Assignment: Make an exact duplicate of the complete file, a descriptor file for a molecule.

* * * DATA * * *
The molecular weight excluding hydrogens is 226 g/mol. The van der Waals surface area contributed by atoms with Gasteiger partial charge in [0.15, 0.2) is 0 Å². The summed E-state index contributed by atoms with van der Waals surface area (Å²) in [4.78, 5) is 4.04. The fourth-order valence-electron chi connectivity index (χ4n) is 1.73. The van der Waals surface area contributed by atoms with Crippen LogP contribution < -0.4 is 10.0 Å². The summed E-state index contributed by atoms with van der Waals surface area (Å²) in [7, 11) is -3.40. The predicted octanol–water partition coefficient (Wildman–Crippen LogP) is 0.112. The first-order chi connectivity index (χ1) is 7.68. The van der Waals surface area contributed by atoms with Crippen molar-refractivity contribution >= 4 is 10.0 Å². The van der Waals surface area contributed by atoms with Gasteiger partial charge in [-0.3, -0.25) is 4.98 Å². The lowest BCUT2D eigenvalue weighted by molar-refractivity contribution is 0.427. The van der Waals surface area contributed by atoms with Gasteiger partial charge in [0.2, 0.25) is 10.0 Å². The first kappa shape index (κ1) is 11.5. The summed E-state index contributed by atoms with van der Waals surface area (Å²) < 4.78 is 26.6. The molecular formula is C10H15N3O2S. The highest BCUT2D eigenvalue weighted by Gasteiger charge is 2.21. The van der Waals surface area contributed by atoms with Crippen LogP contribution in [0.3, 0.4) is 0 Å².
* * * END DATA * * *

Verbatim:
The molecular weight excluding hydrogens is 226 g/mol. The van der Waals surface area contributed by atoms with Gasteiger partial charge in [0.15, 0.2) is 0 Å². The summed E-state index contributed by atoms with van der Waals surface area (Å²) in [4.78, 5) is 4.04. The fourth-order valence-electron chi connectivity index (χ4n) is 1.73. The van der Waals surface area contributed by atoms with Crippen LogP contribution < -0.4 is 10.0 Å². The summed E-state index contributed by atoms with van der Waals surface area (Å²) in [7, 11) is -3.40. The predicted octanol–water partition coefficient (Wildman–Crippen LogP) is 0.112. The first-order chi connectivity index (χ1) is 7.68. The van der Waals surface area contributed by atoms with Crippen molar-refractivity contribution >= 4 is 10.0 Å². The van der Waals surface area contributed by atoms with Gasteiger partial charge in [-0.3, -0.25) is 4.98 Å². The lowest BCUT2D eigenvalue weighted by molar-refractivity contribution is 0.427. The van der Waals surface area contributed by atoms with Gasteiger partial charge in [0.2, 0.25) is 10.0 Å². The first kappa shape index (κ1) is 11.5. The summed E-state index contributed by atoms with van der Waals surface area (Å²) < 4.78 is 26.6. The molecular formula is C10H15N3O2S. The highest BCUT2D eigenvalue weighted by Gasteiger charge is 2.21. The van der Waals surface area contributed by atoms with Crippen LogP contribution in [0.3, 0.4) is 0 Å².